Date
18 December 2017
SpaceX founder Elon Musk plans to send a fleet of micro-satellites to space to expand internet access on Earth. Eventually, with those satellites, internet service could be extended to Mars. Photo: Bloomberg
SpaceX founder Elon Musk plans to send a fleet of micro-satellites to space to expand internet access on Earth. Eventually, with those satellites, internet service could be extended to Mars. Photo: Bloomberg

Internet connection from Earth to Mars

Bringing internet access to the remotest parts of the world is one great challenge that has captured the imagination of some of the world’s top technology behemoths.

Which is understandable. They won’t have much to go on by way of market growth if over four billion people, or more than half of the world’s population, are still unconnected.

But it’s not just revenue and profit that they’re after. Being visionaries, the brilliant minds who founded these companies are also thinking about their role in human progress, about the power of the internet to bring changes into the lives of individuals and communities. 

Google’s Larry Page, for example, has his Project Loon, which aims to develop a network of giant balloons with internet-beaming antennas that travel in the stratosphere and take advantage of the wind directions to provide internet access to remote regions and those isolated by natural and man-made calamities.

Facebook’s Mark Zuckerberg, on the other hand, is moving in the opposite direction. He believes that the best way is to develop simpler smartphones, which are not only affordable but also in line with the technology available in far-flung, impoverished villages.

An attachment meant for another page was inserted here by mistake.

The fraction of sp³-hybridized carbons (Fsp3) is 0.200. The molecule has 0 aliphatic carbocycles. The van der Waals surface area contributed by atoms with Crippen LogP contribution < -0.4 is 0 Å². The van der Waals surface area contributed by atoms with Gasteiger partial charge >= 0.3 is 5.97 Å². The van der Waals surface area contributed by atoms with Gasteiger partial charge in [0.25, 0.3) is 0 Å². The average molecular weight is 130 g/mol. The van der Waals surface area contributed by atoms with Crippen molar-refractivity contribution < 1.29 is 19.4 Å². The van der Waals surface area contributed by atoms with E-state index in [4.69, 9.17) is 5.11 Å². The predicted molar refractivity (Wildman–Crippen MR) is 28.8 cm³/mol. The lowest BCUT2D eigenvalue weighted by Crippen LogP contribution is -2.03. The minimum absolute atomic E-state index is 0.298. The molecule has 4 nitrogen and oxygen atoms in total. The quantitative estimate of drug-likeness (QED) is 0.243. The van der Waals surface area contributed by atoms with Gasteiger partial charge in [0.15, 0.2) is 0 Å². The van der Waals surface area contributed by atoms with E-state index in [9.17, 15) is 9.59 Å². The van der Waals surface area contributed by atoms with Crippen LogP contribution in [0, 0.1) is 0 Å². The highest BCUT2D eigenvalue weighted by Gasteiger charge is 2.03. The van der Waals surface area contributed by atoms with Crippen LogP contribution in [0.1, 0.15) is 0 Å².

Instead of high-altitude balloons, Richard Branson, founder of the space technology firm Virgin Galactic, is thinking of satellites. Last week he revealed a collaboration with Qualcomm to create the largest-ever constellation of internet-beaming satellites, by investing in a company called OneWeb, CBC News reports.

OneWeb aims to create a network of 648 satellites, weighing only about 285 pounds each, that would be put into orbit 750 miles above the Earth. 

Meanwhile, Elon Musk, founder of Space Exploration Technologies or Space X, also plans to send a fleet of micro-satellites into space to expand internet access on Earth. Eventually, with those satellites, internet service could be extended to Mars.

Musk has just opened a new SpaceX office in Seattle where employees are expected to work on the project, according to Bloomberg Businessweek.

Under the plan, hundreds of these tiny satellites will be orbiting about 1,200 kilometers above the Earth. That’s far closer to the planet than most traditional communications satellites which travel about 36,000 kilometers above the Earth. That means the SpaceX satellites will make communications faster.

Google seems interested in Musk’s plan. Technology news website The Information says Google wants to invest about US$1 billion in the satellite internet project.

The overall plan is to develop “a system that will stretch all the way to Mars, where [Musk] plans to set up a colony in the coming decades”, says Bloomberg Businessweek.

All of these bold propositions seem out of this world at the moment. But most of the great inventions start out that way, don’t they?

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CG

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